SUMMARY OF THE INVENTION

The problem to be solved by the present invention therefore is to produce, across the beam cross section of the pump beam, an intensity distribution with a homogeneous power density and with a rectangular intensity profile, which intensity distribution, in the direction of the beam propagation in the cross-sectional area, is homogeneous at least in a region that corresponds to the Rayleigh range, while ensuring that the homogenization does not significantly impair the beam quality of the pump beam.

This problem is solved with an optical arrangement for pumping solid-state lasers of the type mentioned above in such a manner that the homogenizer comprises two oppositely lying polished end surfaces as beam input and beam output surfaces, planar lateral boundary surfaces that are disposed parallel to the optical axis, and a cross-sectional area perpendicular to the optical axis, which cross-sectional area forms a regular polygon, with the regular polygon being limited to such a number of vertices [sic] that allows a space-filling side-by-side layout of a plurality of regular polygons on a plane.

Especially useful and advantageous embodiments and improvements of the optical arrangement according to the present invention follow from the dependent claims.

The cross-sectional area of the homogenizer is preferably a uniform [sic; regular] hexagon. It may also have the shape of a triangle or rectangle. The end surfaces of the homogenizer which, with their surface normal, enclose an angle from an angular range with the optical axis, which angle ranges from 0° up to and including Brewster's angle, may be coated with an antireflection coating for in- and outcoupling the pump beam.

The fact that the lateral boundary surfaces are parallel to the optical axis has the effect that the angular distribution of the exiting beam corresponds substantially to the angular distribution of the incoupled beam. If the cross-sectional area is in good conformity with the intensity distribution of the diode beam in the focus, it is possible to maintain the beam quality within good limits at a high transfer efficiency of, for example, more than 92%.

It is important to note that homogeneity must be obtained only within a narrowly confined region in the direction of the beam propagation, within which region the disk-shaped laser crystal is disposed. Outside this region, random inhomogeneity may exist, i.e., the far-field angular distribution of the component beams can be arbitrarily inhomogeneous. It is precisely this requirement that is advantageously met by the present invention.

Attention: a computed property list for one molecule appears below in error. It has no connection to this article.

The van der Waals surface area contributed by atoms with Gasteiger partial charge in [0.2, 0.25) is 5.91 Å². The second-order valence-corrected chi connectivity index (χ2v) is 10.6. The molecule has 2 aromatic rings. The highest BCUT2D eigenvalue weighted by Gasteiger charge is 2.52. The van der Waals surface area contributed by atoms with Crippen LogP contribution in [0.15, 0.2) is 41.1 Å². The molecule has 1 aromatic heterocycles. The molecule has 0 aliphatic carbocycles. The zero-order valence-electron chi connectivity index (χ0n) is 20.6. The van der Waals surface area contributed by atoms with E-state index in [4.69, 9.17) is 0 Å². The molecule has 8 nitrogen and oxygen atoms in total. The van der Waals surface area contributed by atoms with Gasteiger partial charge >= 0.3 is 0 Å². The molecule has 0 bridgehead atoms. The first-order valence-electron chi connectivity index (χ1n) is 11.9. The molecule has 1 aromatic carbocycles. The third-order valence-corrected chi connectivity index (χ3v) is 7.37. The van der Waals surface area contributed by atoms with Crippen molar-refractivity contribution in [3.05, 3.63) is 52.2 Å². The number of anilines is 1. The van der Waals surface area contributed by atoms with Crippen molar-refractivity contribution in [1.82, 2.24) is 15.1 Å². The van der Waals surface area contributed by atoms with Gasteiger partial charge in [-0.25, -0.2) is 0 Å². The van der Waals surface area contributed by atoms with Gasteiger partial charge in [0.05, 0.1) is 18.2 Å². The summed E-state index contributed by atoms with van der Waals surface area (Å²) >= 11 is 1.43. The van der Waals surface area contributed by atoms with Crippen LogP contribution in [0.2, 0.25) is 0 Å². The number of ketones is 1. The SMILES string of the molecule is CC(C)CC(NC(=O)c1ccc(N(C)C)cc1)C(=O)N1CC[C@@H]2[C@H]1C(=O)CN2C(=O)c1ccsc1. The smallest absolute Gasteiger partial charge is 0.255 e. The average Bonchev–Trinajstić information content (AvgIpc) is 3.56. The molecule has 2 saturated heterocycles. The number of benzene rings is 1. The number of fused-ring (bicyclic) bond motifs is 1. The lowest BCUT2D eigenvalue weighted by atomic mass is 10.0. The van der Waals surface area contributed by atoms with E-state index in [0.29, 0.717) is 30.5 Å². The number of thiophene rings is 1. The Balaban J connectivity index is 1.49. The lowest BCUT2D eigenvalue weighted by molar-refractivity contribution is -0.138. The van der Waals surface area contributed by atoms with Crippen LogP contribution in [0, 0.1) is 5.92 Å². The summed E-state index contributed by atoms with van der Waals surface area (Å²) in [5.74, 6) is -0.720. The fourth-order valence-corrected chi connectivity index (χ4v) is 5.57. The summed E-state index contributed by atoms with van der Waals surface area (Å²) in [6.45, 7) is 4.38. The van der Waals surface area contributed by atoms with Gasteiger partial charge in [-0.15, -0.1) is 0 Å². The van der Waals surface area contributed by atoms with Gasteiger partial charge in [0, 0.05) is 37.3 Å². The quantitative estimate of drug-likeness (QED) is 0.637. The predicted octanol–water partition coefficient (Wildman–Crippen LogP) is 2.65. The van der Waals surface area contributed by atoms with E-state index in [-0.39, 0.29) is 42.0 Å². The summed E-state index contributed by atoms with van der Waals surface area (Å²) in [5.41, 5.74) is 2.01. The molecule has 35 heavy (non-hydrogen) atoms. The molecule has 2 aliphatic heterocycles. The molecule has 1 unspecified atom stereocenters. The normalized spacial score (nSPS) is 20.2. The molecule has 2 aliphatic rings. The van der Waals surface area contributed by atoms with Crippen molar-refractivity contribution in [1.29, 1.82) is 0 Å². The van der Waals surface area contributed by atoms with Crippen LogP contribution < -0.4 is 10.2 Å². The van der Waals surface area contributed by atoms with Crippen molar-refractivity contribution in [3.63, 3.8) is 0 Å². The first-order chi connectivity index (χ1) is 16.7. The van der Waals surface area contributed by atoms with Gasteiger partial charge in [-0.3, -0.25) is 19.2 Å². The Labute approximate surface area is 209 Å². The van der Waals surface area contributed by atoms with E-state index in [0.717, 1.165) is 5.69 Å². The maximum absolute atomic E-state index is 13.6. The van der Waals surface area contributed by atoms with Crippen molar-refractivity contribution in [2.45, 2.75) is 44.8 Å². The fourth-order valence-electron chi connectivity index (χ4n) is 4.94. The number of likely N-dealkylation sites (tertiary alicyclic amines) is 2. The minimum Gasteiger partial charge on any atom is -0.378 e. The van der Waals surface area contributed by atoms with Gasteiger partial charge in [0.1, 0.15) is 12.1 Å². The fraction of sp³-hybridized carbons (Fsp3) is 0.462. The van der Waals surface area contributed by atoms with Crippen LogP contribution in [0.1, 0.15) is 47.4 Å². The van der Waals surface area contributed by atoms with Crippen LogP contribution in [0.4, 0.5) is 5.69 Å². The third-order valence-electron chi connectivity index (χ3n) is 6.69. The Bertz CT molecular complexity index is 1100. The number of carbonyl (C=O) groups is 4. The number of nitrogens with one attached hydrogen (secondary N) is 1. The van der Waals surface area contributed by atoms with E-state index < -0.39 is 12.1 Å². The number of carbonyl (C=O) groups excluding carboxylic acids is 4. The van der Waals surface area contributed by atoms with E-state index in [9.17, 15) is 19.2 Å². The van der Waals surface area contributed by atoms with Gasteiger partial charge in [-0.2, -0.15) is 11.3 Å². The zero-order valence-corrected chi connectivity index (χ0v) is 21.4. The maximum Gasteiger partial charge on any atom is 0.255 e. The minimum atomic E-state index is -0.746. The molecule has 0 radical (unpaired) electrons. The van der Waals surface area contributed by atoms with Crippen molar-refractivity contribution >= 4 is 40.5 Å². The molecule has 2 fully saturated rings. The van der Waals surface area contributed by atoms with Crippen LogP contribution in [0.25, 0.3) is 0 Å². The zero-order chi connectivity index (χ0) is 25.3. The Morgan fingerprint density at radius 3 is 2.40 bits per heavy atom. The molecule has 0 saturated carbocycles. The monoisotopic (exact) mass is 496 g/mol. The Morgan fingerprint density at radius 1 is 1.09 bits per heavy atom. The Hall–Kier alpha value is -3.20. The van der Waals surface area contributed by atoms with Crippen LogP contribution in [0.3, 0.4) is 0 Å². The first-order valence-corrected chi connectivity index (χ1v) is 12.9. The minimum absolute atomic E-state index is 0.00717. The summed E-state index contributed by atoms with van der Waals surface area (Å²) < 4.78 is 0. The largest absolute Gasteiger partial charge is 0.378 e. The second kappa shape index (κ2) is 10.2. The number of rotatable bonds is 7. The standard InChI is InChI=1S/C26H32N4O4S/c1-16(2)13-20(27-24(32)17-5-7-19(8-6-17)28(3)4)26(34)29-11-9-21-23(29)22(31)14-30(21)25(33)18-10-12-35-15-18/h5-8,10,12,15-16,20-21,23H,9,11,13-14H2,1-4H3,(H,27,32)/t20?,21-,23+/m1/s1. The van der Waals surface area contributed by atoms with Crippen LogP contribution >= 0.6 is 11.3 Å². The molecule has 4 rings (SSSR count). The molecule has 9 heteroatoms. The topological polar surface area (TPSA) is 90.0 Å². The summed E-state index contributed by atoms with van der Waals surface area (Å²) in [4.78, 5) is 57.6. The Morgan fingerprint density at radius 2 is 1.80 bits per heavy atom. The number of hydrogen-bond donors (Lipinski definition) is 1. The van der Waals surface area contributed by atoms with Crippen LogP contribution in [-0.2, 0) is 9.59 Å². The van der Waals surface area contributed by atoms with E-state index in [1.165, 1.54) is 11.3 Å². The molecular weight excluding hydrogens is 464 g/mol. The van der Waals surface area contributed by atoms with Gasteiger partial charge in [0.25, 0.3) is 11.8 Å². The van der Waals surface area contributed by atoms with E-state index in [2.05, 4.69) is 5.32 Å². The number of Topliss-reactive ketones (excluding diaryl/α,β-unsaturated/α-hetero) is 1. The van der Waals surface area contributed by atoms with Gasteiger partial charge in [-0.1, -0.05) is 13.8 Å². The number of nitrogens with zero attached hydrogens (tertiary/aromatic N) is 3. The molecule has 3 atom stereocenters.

The invention avoids a Gaussian intensity distribution of the pump beam as well as “hot spots” in the intensity distribution, thereby ensuring minimum wave front distortion and thus excellent beam quality and, at the same time, a maximum damage threshold.

When the focus is optimally adjusted, the impairment of the beam parameter product of the pump beam due to the homogenization is less than 20%.

Another improvement made possible by the invention is observed in optical pump assemblies in which the pump beam passes multiple times through the disk-shaped laser crystal. The parabolic mirrors or retro-reflecting mirrors or prisms which produce multiple passes cause a beam displacement in the optical pump system, which displacement causes the pump focus to rotate during each double pass through the disk-shaped laser crystal. As a result, for example, a hexagonal pump beam profile is rotated, for example, by 45° during each individual double pass so that, in an optical pump system that is laid out, for example, for eight double passes, the initially hexagonal pump cross section in the overlap becomes round.

Materials suitable for a transparent homogenizer include fused quartz, glass or a transparent plastic material. Also useful is a lateral surface made of a low refractive index material or of a dielectric coating, with the possibility of conforming the refractive index jump on the lateral surface to the angular distribution of the pump beam in such a manner that total internal reflection occurs across the entire angular range of the incoupled radiation.